Effects of a simple prototype respiratory muscle trainer on respiratory muscle strength, quality of life and dyspnea, and oxidative stress in COPD patients: a preliminary study
Received 24 December 2016
Accepted for publication 22 March 2017
Published 12 May 2017 Volume 2017:12 Pages 1415—1425
Checked for plagiarism Yes
Review by Single-blind
Peer reviewer comments 3
Editor who approved publication: Dr Richard Russell
Jirakrit Leelarungrayub,1 Decha Pinkaew,1 Rungthip Puntumetakul,2 Jakkrit Klaphajone3
1Department of Physical Therapy, Faculty of Associated Medical Sciences, Chiang Mai University, Chiang Mai, 2Research Center in Back, Neck, Other Joint Pain and Human Performance (BNOJPH), Khon Kaen University, Khon Kaen, 3Department of Rehabilitation Medicine, Faculty of Medicine, Chiang Mai University, Chiang Mai, Thailand
Background: The aim of this study was to evaluate the efficiency of a simple prototype device for training respiratory muscles in lung function, respiratory muscle strength, walking capacity, quality of life (QOL), dyspnea, and oxidative stress in patients with COPD.
Methods: Thirty COPD patients with moderate severity of the disease were randomized into three groups: control (n=10, 6 males and 4 females), standard training (n=10, 4 males and 6 females), and prototype device (n=10, 5 males and 5 females). Respiratory muscle strength (maximal inspiratory pressure [PImax] and maximal expiratory pressure [PEmax]), lung function (forced vital capacity [FVC], percentage of FVC, forced expiratory volume in 1 second [FEV1], percentage of FEV1 [FEV1%], and FEV1/FVC), 6-minute walking distance (6MWD), QOL, and oxidative stress markers (total antioxidant capacity [TAC]), glutathione (GSH), malondialdehyde (MDA), and nitric oxide (NO) were evaluated before and after 6 weeks of training. Moreover, dyspnea scores were assessed before; during week 2, 4, and 6 of training; and at rest after training.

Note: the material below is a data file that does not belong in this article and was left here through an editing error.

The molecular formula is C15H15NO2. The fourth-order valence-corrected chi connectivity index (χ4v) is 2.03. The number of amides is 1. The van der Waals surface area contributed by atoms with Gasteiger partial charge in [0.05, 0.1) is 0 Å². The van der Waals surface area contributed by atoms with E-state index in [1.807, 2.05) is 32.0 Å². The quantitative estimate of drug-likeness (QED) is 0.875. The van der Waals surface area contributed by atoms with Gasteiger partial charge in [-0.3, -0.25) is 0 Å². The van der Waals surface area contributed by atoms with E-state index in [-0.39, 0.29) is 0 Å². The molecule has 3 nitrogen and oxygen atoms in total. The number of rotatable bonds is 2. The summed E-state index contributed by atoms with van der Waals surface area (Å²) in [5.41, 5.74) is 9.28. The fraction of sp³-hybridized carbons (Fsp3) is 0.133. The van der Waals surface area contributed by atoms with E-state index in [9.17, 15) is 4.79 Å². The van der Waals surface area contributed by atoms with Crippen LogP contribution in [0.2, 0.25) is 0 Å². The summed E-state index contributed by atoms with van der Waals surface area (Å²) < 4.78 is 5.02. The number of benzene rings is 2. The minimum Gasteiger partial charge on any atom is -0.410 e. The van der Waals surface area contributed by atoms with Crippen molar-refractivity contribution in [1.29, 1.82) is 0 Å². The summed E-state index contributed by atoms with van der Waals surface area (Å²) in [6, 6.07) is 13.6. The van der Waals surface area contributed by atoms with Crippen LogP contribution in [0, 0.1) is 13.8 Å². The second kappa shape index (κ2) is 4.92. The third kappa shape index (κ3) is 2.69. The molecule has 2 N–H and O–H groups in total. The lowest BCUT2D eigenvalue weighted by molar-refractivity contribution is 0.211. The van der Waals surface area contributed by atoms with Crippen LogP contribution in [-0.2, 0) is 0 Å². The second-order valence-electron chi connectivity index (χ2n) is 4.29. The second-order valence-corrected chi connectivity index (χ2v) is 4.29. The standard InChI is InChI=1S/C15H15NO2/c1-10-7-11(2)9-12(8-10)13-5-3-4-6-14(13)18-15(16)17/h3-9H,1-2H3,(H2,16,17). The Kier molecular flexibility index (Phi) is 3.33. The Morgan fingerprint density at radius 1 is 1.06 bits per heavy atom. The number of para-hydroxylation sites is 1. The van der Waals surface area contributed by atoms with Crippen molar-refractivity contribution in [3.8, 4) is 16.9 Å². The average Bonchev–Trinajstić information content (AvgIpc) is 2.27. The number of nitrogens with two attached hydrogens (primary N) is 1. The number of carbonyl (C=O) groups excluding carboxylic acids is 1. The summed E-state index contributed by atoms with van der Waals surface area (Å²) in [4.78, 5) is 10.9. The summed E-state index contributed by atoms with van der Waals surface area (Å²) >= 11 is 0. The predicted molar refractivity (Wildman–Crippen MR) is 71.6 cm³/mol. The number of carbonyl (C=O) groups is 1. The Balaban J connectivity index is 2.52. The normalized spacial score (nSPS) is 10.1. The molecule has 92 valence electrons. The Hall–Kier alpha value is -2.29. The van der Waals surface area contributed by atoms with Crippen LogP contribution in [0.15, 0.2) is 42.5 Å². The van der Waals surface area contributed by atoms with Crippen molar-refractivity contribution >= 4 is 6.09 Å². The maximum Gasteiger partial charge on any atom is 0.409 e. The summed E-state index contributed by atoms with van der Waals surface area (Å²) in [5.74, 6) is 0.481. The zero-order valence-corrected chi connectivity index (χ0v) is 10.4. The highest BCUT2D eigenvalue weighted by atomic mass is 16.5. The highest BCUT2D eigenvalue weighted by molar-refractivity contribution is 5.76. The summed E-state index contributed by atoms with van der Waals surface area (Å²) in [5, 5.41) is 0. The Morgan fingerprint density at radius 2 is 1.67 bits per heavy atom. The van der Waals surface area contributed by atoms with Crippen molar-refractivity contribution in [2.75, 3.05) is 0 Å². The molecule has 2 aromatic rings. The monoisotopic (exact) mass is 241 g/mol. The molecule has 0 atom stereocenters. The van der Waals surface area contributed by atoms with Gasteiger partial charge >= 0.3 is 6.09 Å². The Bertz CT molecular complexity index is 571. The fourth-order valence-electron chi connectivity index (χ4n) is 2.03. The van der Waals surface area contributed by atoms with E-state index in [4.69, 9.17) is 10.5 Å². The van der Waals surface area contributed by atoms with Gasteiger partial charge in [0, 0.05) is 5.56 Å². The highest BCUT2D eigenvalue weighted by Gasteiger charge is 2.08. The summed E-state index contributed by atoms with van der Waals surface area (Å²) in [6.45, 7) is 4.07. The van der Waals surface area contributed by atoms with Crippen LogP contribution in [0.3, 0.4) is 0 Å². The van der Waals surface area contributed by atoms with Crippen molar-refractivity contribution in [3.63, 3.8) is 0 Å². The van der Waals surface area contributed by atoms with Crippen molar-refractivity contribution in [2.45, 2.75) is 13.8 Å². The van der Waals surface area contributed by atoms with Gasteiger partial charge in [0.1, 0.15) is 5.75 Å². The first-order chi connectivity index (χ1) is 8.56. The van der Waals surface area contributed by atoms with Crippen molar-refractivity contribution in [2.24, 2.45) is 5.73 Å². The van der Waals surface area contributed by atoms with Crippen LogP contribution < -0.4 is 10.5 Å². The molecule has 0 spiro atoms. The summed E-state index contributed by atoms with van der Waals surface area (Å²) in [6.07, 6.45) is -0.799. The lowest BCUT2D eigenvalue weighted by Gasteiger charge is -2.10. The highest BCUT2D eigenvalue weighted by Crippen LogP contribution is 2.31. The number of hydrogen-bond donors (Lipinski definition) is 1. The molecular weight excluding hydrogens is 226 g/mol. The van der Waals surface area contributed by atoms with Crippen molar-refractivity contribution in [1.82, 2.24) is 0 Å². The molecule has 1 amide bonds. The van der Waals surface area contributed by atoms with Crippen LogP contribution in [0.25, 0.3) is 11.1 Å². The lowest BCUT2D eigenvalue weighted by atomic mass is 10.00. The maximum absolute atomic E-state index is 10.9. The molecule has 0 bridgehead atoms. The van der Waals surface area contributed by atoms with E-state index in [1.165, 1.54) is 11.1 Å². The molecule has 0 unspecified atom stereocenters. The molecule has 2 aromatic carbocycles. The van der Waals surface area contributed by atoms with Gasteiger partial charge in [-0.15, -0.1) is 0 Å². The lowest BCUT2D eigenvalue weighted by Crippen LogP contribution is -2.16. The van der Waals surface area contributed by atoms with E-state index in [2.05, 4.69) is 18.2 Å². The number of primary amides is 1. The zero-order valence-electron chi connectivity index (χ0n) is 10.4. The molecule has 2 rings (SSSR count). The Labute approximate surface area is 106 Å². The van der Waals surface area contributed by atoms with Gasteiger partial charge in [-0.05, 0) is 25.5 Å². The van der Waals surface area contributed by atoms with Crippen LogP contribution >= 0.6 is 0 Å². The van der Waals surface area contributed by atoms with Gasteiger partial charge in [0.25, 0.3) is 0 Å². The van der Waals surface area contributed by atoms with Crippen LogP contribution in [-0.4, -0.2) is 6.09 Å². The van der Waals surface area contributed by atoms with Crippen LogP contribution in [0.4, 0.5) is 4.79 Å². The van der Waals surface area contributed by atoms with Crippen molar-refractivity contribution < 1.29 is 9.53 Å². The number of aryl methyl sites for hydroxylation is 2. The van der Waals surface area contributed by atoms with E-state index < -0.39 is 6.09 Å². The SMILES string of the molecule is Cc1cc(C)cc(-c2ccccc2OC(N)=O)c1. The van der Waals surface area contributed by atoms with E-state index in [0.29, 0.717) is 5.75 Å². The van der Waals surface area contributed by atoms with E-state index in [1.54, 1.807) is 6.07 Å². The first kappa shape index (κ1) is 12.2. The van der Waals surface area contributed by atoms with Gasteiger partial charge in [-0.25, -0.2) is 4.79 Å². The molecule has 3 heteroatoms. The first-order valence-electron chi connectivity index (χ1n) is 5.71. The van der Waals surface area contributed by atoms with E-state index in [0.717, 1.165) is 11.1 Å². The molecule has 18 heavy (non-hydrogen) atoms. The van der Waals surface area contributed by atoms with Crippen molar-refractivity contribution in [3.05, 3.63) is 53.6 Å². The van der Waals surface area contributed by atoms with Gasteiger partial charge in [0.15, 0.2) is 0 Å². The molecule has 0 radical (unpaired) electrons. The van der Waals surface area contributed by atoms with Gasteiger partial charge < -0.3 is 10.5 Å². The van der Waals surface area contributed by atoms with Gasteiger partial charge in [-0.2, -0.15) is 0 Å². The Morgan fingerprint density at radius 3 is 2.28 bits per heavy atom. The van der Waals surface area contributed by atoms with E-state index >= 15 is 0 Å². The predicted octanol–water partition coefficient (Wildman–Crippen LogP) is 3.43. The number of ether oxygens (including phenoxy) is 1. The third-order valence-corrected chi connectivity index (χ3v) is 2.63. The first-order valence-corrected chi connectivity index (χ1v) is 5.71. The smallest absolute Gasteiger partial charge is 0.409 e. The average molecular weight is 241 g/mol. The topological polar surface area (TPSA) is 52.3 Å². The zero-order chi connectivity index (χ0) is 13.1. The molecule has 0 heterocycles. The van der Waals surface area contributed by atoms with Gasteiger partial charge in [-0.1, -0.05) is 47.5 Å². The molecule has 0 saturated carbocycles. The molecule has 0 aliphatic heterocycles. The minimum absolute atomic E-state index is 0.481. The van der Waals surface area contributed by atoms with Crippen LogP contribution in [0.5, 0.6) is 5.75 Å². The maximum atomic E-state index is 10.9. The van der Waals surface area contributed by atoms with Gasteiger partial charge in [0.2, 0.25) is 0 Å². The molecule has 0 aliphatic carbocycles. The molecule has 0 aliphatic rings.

Results: All parameters between the groups had no statistical difference before training, and no statistical change in the control group after week 6. FVC, FEV1/FVC, PImax, PEmax, QOL, MDA, and NO showed significant changes after 6 weeks of training with either the standard or prototype device, compared to pre-training. FEV1, FEV1%, 6MWD, TAC, and GSH data did not change statistically. Furthermore, the results of significant changes in all parameters were not statistically different between training groups using the standard and prototype device. The peak dyspnea scores increased significantly in week 4 and 6 when applying the standard or prototype device, and then lowered significantly at rest after 6 weeks of training, compared to pre-training.
Conclusion: This study proposes that a simple prototype device can be used clinically in COPD patients as a standard device to train respiratory muscles, improving lung function and QOL, as well as involving MDA and NO levels.
Keywords: prototype simple training device, PImax, Lung function, quality of life, oxidative stress, COPD
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